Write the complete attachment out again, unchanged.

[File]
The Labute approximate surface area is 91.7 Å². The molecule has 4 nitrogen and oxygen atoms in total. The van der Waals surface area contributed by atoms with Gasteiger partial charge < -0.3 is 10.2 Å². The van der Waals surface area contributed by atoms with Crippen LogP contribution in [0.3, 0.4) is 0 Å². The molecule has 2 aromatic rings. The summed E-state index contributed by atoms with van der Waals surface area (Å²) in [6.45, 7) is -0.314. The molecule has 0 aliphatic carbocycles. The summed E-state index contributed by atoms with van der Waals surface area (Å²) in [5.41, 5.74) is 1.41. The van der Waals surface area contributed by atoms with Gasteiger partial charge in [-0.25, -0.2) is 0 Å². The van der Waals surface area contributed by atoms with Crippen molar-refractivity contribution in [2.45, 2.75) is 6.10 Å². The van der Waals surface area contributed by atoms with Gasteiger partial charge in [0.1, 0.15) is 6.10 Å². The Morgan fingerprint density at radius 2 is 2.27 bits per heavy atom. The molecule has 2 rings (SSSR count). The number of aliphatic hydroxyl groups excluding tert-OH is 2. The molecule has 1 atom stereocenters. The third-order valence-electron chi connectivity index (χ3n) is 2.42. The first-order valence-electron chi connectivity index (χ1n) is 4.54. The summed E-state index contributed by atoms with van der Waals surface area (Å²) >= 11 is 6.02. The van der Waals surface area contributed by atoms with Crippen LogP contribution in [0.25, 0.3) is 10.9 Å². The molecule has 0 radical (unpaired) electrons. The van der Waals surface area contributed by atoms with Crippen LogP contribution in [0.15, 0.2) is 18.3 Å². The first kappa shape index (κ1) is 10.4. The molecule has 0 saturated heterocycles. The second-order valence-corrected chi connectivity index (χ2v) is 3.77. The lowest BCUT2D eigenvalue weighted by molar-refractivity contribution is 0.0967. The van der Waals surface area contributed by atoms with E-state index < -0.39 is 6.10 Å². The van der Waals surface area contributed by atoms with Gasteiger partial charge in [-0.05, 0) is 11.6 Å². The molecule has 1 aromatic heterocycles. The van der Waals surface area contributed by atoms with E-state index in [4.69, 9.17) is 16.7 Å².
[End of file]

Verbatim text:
The Labute approximate surface area is 91.7 Å². The molecule has 4 nitrogen and oxygen atoms in total. The van der Waals surface area contributed by atoms with Gasteiger partial charge < -0.3 is 10.2 Å². The van der Waals surface area contributed by atoms with Crippen LogP contribution in [0.3, 0.4) is 0 Å². The molecule has 2 aromatic rings. The summed E-state index contributed by atoms with van der Waals surface area (Å²) in [6.45, 7) is -0.314. The molecule has 0 aliphatic carbocycles. The summed E-state index contributed by atoms with van der Waals surface area (Å²) in [5.41, 5.74) is 1.41. The van der Waals surface area contributed by atoms with Gasteiger partial charge in [-0.25, -0.2) is 0 Å². The van der Waals surface area contributed by atoms with Crippen molar-refractivity contribution in [2.45, 2.75) is 6.10 Å². The van der Waals surface area contributed by atoms with Gasteiger partial charge in [0.1, 0.15) is 6.10 Å². The Morgan fingerprint density at radius 2 is 2.27 bits per heavy atom. The molecule has 2 rings (SSSR count). The number of aliphatic hydroxyl groups excluding tert-OH is 2. The molecule has 1 atom stereocenters. The third-order valence-electron chi connectivity index (χ3n) is 2.42. The first-order valence-electron chi connectivity index (χ1n) is 4.54. The summed E-state index contributed by atoms with van der Waals surface area (Å²) >= 11 is 6.02. The van der Waals surface area contributed by atoms with Crippen LogP contribution in [0.25, 0.3) is 10.9 Å². The molecule has 0 radical (unpaired) electrons. The van der Waals surface area contributed by atoms with Crippen LogP contribution in [0.15, 0.2) is 18.3 Å². The first kappa shape index (κ1) is 10.4. The molecule has 0 saturated heterocycles. The second-order valence-corrected chi connectivity index (χ2v) is 3.77. The lowest BCUT2D eigenvalue weighted by molar-refractivity contribution is 0.0967. The van der Waals surface area contributed by atoms with E-state index < -0.39 is 6.10 Å². The van der Waals surface area contributed by atoms with Gasteiger partial charge in [-0.05, 0) is 11.6 Å². The molecule has 1 aromatic heterocycles. The van der Waals surface area contributed by atoms with E-state index in [4.69, 9.17) is 16.7 Å².